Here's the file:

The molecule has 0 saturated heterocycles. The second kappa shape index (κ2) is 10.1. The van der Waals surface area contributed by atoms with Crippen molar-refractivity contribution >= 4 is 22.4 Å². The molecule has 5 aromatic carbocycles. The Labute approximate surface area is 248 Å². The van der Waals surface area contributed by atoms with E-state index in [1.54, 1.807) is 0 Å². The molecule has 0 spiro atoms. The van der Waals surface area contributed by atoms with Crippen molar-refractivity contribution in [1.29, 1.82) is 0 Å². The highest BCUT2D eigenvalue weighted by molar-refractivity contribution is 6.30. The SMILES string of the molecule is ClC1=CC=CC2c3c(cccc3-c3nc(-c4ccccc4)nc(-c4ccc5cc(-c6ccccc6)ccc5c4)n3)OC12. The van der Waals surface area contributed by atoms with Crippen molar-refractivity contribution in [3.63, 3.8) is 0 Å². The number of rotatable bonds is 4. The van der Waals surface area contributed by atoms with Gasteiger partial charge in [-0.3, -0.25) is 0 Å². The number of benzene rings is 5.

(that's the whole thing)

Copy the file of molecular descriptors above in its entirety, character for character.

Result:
The molecule has 0 saturated heterocycles. The second kappa shape index (κ2) is 10.1. The van der Waals surface area contributed by atoms with Crippen molar-refractivity contribution >= 4 is 22.4 Å². The molecule has 5 aromatic carbocycles. The Labute approximate surface area is 248 Å². The van der Waals surface area contributed by atoms with E-state index in [1.54, 1.807) is 0 Å². The molecule has 0 spiro atoms. The van der Waals surface area contributed by atoms with Crippen molar-refractivity contribution in [1.29, 1.82) is 0 Å². The highest BCUT2D eigenvalue weighted by molar-refractivity contribution is 6.30. The SMILES string of the molecule is ClC1=CC=CC2c3c(cccc3-c3nc(-c4ccccc4)nc(-c4ccc5cc(-c6ccccc6)ccc5c4)n3)OC12. The van der Waals surface area contributed by atoms with Crippen molar-refractivity contribution in [3.63, 3.8) is 0 Å². The number of rotatable bonds is 4. The van der Waals surface area contributed by atoms with Gasteiger partial charge in [-0.3, -0.25) is 0 Å². The number of benzene rings is 5.